Our brains can adapt and learn, and that changeability is called neural plasticity. Connections between neurons can be maintained or made weaker or stronger, and it has been suggested that a balance of strong and weak connections, or synapses, must be maintained. New work by scientists at the Picower Institute for Learning and Memory at MIT has confirmed that hypothesis. They found that when a synapse gets stronger, there is an immediate weakening in nearby synapses, and a protein called Arc modulates that change. The research was reported in Science.
The senior author of the study, Mriganka Sur, was excited to find a simple rule laying the groundwork for a complex system like plasticity in the brain, but it was not surprising. To him, it’s analogous to a school of fish that can suddenly change direction, following the lead of one fish.
"Collective behaviors of complex systems always have simple rules," said Sur, the Paul E. and Lilah Newton Professor of Neuroscience in the Picower Institute and the Department of Brain and Cognitive Sciences at MIT. "When one synapse goes up, within 50 micrometers there is a decrease in the strength of other synapses using a well-defined molecular mechanism."
Complex experiments went into this research. Lead authors and postdoctoral fellows in the Sur lab, Sami El-Boustani and Jacque Pak Kan Ip, used optogenetics, in which genetically-engineered neurons can be stimulated with light.
The scientists targeted a specific place on a neuron while showing the mouse a target. They could then change the positions of the target and flash a light on the visual cortex of the mouse brain to strengthen specific synaptic connections. When those procedures were repeated many times, it changed the receptive field of a neuron.
"I think it's quite amazing that we are able to reprogram single neurons in the intact brain and witness in the living tissue the diversity of molecular mechanisms that allows these cells to integrate new functions through synaptic plasticity," El-Boustani said.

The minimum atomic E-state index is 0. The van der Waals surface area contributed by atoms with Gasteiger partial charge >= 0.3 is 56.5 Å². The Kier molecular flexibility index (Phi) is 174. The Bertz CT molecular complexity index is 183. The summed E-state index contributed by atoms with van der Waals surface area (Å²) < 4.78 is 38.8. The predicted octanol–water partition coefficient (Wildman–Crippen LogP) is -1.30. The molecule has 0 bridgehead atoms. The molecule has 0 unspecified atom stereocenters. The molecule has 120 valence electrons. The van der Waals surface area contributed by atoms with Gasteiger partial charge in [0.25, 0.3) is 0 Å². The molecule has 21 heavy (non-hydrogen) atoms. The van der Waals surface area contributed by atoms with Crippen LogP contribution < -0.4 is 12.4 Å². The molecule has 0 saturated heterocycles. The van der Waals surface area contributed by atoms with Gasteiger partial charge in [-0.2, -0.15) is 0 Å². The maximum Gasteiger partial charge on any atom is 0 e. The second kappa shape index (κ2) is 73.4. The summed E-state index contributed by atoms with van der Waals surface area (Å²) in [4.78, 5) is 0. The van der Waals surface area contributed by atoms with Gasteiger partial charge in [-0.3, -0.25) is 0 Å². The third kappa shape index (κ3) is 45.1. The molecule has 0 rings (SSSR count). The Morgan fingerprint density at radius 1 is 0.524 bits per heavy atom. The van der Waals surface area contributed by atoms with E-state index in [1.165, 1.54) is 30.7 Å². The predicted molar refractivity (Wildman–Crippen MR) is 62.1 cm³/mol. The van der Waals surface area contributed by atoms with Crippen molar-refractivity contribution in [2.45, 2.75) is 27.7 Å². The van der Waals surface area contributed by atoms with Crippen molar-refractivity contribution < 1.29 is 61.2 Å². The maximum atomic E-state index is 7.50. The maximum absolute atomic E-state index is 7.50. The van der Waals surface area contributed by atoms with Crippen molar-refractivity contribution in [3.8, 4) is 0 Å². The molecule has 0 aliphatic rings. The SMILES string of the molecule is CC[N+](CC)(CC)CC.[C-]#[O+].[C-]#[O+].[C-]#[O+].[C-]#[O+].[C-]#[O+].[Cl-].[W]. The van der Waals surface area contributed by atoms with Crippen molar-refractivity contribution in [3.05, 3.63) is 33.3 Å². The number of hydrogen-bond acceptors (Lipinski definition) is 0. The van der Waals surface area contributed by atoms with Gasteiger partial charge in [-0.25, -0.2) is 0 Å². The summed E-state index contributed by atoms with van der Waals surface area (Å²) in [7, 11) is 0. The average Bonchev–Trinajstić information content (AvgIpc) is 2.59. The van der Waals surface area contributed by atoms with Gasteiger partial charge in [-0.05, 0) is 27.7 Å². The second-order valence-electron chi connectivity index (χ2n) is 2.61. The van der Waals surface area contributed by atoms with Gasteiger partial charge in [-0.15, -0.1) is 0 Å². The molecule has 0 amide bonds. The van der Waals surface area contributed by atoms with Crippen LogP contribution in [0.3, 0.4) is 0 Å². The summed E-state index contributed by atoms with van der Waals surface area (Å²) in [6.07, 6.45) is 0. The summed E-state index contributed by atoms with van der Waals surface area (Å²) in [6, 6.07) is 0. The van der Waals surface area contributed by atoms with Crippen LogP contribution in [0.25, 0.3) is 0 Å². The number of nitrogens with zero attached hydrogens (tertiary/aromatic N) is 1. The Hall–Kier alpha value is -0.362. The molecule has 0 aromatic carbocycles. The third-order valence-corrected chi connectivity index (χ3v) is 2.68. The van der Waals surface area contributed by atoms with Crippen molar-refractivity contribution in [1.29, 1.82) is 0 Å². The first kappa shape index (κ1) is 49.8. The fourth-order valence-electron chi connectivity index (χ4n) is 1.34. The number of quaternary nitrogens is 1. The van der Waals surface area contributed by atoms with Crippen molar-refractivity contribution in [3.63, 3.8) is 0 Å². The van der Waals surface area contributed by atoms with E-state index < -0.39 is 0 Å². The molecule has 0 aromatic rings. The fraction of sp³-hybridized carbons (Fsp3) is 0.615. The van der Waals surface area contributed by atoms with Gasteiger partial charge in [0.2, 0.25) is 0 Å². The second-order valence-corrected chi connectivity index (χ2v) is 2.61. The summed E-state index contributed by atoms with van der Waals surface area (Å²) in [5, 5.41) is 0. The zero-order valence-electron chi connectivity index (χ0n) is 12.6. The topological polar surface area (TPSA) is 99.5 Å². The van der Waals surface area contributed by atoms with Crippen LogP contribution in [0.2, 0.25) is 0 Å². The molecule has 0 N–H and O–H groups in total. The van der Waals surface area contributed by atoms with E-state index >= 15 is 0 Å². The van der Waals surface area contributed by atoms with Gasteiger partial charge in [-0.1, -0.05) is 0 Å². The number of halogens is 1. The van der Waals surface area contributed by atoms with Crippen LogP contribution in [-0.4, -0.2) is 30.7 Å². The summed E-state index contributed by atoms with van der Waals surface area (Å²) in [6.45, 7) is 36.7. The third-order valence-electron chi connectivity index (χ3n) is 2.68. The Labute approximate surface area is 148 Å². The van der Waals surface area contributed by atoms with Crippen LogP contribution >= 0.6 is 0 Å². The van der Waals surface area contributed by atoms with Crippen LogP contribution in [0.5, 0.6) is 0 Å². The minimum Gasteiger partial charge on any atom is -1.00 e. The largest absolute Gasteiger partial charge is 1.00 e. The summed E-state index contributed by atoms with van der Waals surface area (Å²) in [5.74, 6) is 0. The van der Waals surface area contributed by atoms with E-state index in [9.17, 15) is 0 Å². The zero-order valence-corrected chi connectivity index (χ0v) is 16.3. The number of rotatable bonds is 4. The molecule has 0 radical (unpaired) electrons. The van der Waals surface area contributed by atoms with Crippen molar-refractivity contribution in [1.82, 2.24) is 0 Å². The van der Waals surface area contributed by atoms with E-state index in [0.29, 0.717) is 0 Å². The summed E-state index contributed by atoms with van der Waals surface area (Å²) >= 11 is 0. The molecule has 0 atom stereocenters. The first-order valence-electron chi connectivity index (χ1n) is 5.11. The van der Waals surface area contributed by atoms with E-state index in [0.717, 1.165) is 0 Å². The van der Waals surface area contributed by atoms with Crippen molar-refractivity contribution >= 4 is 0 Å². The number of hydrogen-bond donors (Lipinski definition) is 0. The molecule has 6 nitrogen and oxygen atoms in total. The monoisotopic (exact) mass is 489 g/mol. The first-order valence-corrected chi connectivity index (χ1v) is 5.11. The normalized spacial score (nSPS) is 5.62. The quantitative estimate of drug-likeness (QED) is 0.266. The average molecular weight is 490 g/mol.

The researchers were able to see the changes when the synapse for the receptive field got bigger; nearby synapses were also getting smaller.
To confirm their findings, the investigators collaborated with a group at the Ecole Polytechnique Federal de Lausanne in Switzerland. A high-resolution, 3D microscopy was used to image the structural differences between the manipulated (and control) neurons.
"This is the longest length of dendrite ever reconstructed after being imaged in vivo," noted Sur, who also directs the Simons Center for the Social Brain at MIT. They also performed additional experiments without optogenetics for additional confirmation.
The team wanted to find out more about the mechanisms underlying this process and focused on a receptor called AMPA to see how it changed as the strengthening and weakening happened. They also followed the activity of a protein, called Arc, that controls the expression of AMPA.
Collaborators at the Kyoto University Graduate School of Medicine and the University of Tokyo were able to add a tag Arc so it could be monitored in a live animal. That allowed the scientists to see that stronger synapses were also surrounded by weak ones with enriched expression of Arc. When the Arc protein was reduced, synapses could express more AMPA and conversely, increased Arc acted to lower AMPA receptor levels.
"We think Arc maintains a balance of synaptic resources," Ip said. "If something goes up, something must go down. That's the major role of Arc."